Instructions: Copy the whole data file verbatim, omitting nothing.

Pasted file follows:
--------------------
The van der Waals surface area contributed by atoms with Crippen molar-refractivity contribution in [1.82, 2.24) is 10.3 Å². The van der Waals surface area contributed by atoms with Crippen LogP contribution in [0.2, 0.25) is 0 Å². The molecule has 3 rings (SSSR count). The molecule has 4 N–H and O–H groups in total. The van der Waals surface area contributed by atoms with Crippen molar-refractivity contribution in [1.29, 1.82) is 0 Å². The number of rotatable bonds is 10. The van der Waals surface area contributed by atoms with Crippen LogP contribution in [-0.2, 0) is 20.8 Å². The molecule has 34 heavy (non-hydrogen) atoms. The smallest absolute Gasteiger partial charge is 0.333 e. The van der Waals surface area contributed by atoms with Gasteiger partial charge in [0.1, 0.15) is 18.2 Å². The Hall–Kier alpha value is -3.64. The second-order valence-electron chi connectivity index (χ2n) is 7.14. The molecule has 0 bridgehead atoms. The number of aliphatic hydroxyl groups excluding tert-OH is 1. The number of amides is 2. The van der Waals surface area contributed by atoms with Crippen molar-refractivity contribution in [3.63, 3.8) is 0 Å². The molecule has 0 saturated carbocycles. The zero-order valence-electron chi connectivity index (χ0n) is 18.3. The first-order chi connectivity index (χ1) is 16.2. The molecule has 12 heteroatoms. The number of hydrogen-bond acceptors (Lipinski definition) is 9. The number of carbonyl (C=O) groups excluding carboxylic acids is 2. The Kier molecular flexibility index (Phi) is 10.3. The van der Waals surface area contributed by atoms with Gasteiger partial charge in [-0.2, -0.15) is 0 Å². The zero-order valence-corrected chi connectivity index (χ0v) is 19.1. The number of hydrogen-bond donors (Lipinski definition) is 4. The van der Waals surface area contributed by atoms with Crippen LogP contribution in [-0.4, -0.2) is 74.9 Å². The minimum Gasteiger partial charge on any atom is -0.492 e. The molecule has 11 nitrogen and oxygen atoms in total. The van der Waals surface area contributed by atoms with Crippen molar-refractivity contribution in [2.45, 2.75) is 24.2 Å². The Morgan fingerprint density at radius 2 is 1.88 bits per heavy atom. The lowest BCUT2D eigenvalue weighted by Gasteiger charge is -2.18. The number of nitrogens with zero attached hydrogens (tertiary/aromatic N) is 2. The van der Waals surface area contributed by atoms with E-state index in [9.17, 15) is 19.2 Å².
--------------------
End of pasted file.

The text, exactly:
The van der Waals surface area contributed by atoms with Crippen molar-refractivity contribution in [1.82, 2.24) is 10.3 Å². The van der Waals surface area contributed by atoms with Crippen LogP contribution in [0.2, 0.25) is 0 Å². The molecule has 3 rings (SSSR count). The molecule has 4 N–H and O–H groups in total. The van der Waals surface area contributed by atoms with Crippen molar-refractivity contribution in [1.29, 1.82) is 0 Å². The number of rotatable bonds is 10. The van der Waals surface area contributed by atoms with Crippen LogP contribution in [-0.2, 0) is 20.8 Å². The molecule has 34 heavy (non-hydrogen) atoms. The smallest absolute Gasteiger partial charge is 0.333 e. The van der Waals surface area contributed by atoms with Gasteiger partial charge in [0.1, 0.15) is 18.2 Å². The Hall–Kier alpha value is -3.64. The second-order valence-electron chi connectivity index (χ2n) is 7.14. The molecule has 0 bridgehead atoms. The number of aliphatic hydroxyl groups excluding tert-OH is 1. The number of amides is 2. The van der Waals surface area contributed by atoms with Crippen molar-refractivity contribution in [3.63, 3.8) is 0 Å². The molecule has 0 saturated carbocycles. The zero-order valence-electron chi connectivity index (χ0n) is 18.3. The first-order chi connectivity index (χ1) is 16.2. The molecule has 12 heteroatoms. The number of hydrogen-bond acceptors (Lipinski definition) is 9. The number of carbonyl (C=O) groups excluding carboxylic acids is 2. The Kier molecular flexibility index (Phi) is 10.3. The van der Waals surface area contributed by atoms with Gasteiger partial charge in [-0.2, -0.15) is 0 Å². The zero-order valence-corrected chi connectivity index (χ0v) is 19.1. The number of hydrogen-bond donors (Lipinski definition) is 4. The van der Waals surface area contributed by atoms with Crippen LogP contribution in [-0.4, -0.2) is 74.9 Å². The minimum Gasteiger partial charge on any atom is -0.492 e. The molecule has 11 nitrogen and oxygen atoms in total. The van der Waals surface area contributed by atoms with Crippen molar-refractivity contribution in [2.45, 2.75) is 24.2 Å². The Morgan fingerprint density at radius 2 is 1.88 bits per heavy atom. The lowest BCUT2D eigenvalue weighted by Gasteiger charge is -2.18. The number of nitrogens with zero attached hydrogens (tertiary/aromatic N) is 2. The van der Waals surface area contributed by atoms with E-state index in [9.17, 15) is 19.2 Å².